Virtually Farming For Public Relations or How Not To Game The System

Let’s say you’re BP. You are nearly fifty days into what could be the worst environmental disaster in United States history. Ouch, that’s going to be a heck of a public relations nightmare, isn’t it? But, wait, here’s an idea! Why not invite all those connected Facebook users who live along the Gulf coast to play a game to raise awareness about the environment!

Volunteers could “check in” at locations via Foursquare and unlock badges for their volunteer efforts. Or they could earn patches of the ocean as rewards — similar to the (Lil) Green Patch game on Facebook that empowers users to fight global warming.

That’s just the kind of strategy companies and organizations need to be pursuing to win public relations battles in this social-networking era. (Source)

Yes, because while you’re looking out on the shore and see the oil on the horizon threatening your family’s future and your community’s economy and environment FarmVille will solve the problem.

I’m sorry, but if I were living in Louisiana and BP sent me an invite to “check in” and unlock badges or get myself a patch of the ocean as a reward I’d tell them where to virtually stick it.

Social gaming is pretty darn big as anyone with a Facebook account and a million invites to Mafia Wars will tell you. With applications like Foursquare and Gowalla providing virtual merit badges for physically roaming about town, there are opportunities for businesses to really turn online interest into offline activity in new and exciting ways (insert “ooohhhh” and “aaahhhh” here).

Social gaming requires a certain level of buy in and effort by the users, usually for little reward other than bragging points. It is the companies who help create real world reasons to play that capitalize best off of this.

Richmond has already experienced a few local examples of businesses utilizing Foursquare successfully. Westpark Beer & Wine hosted a Foursquare Swarm Badge party in March, filling the store with over 50 customers who enjoyed a wine tasting and received a 10% discount through the end of Spring just by showing their Swarm Badge. Many local businesses are already rewarding Foursquare users all sorts of discounts and freebies not just for Mayors but just for checking in.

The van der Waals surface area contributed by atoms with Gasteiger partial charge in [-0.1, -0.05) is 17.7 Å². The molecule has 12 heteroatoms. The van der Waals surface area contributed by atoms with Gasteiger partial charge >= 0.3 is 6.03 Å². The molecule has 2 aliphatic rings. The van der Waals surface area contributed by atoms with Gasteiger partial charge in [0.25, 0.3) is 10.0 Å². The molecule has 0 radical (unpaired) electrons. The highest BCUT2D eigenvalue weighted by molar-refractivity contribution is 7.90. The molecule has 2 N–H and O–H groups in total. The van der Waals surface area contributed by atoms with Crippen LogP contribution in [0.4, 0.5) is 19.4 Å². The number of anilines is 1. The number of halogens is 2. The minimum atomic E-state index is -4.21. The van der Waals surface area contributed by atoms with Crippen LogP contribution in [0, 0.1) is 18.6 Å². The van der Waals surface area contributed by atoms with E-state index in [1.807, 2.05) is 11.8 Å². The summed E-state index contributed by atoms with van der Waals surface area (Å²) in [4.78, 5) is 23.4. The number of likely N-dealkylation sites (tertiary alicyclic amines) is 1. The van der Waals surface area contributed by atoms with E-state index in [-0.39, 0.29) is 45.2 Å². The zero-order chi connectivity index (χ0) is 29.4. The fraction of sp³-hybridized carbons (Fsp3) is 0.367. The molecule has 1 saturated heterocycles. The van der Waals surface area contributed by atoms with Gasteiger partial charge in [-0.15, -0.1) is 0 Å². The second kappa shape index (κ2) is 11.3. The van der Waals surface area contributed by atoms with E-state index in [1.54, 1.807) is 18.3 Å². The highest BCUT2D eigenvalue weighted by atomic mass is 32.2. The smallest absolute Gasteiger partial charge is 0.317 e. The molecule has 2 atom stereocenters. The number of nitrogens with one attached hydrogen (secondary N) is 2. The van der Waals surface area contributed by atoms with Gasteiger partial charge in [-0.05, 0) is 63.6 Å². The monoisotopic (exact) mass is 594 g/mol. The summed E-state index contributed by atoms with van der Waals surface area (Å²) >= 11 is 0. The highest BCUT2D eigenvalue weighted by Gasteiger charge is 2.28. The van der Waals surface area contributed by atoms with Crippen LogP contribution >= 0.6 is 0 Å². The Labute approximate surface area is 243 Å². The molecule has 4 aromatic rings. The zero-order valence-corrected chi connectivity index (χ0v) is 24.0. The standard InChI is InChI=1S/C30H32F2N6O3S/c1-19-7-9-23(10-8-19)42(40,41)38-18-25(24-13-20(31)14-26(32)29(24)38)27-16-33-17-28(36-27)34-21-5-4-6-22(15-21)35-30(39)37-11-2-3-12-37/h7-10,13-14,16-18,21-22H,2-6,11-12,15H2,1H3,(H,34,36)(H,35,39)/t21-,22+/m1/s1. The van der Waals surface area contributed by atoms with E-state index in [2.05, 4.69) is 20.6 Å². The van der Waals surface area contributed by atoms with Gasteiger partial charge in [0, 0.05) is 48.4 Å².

National brands such as Starbucks have also started offering rewards. Pepsi has developed it’s own application, Pepsi Loot, that tells you where to find the closest delicious Pepsi and rewards you for checking into Pepsi serving establishments with free music to enjoy while partaking of your delicious cola.

What makes these attempts successful are the REAL rewards given for virtual efforts. Foursquare just gives you badges that look neat on your phone and maybe profile. Foursquare + businesses = free stuff that make you really want to play more because, hey, who doesn’t like free stuff?

Companies aren’t just getting on board with location based games. Zynga, the folks you should blame for FarmVille and Mafia Wars, have teamed up with 7-11to provide packaging for your hot dogs that include codes to get you stuff for Zynga games. Not only that, but 10% of the United States spends their time playing FarmVille. Yes, that’s right, your grandmother and at least two of your cousins are playing FarmVille.

There’s gold in them there virtual hills for businesses and organizations who can wisely invest in the medium.

It’s a matter of finding your niche and utilizing it properly. But also working the measure into your already existing Public Relations strategy (or nightmare depending on what’s happening).

If you’re, say, Roundup and you want to spread your brand’s name, latching onto something like FarmVille might be a smart play:

But Roundup isn’t faced with an environmental disaster that will take years to measure the full results of.

If you’re BP, is this a wise investment? Do you really take your money and personnel and image and buy into a game when public opinion right now is that you aren’t doing enough to stop the spill? That you aren’t taking it seriously?

That’s thousands of dollars BP could and should be putting into clean-up costs, measures to help small businesses in the effected area, local charities that will be directly impacted by the catastrophe. Real world investments that are the kind of public relations BP needs to be “buying” right now.

Look at Nestle, a small chocolate company you may have heard of. They got into a bit of bad publicity that they handled very poorly on Facebook when an organized Greenpeace effort to give them grief over its use of palm oil succeeded mainly because Nestle’s social media presence acted like jerks. What did Nestle do to help their image? They didn’t invite folks to plant virtual trees in their farm. They didn’t ask people to volunteer to go to the rain forest and replant trees they had a hand in cutting down in exchange for virtual badges or plots of forest to claim as their own. No. They partnered with The Forest Trust and began work on changing the way they do business to be more environmentally conscious in the future. They developed a strategy that created real world results for their efforts.

BP’s trying to buy forgiveness. And you don’t get that with virtual rewards that rely upon the efforts of those you are trying to win over. You get that by actually investing in the physical things that play directly into the results you want to see. You spend your time and money focusing on the communities directly impacted by the disaster. Because no matter how bad this spill gets, Facebook, FarmVille, Foursquare? They’ll still be there. But will the Gulf Coast?

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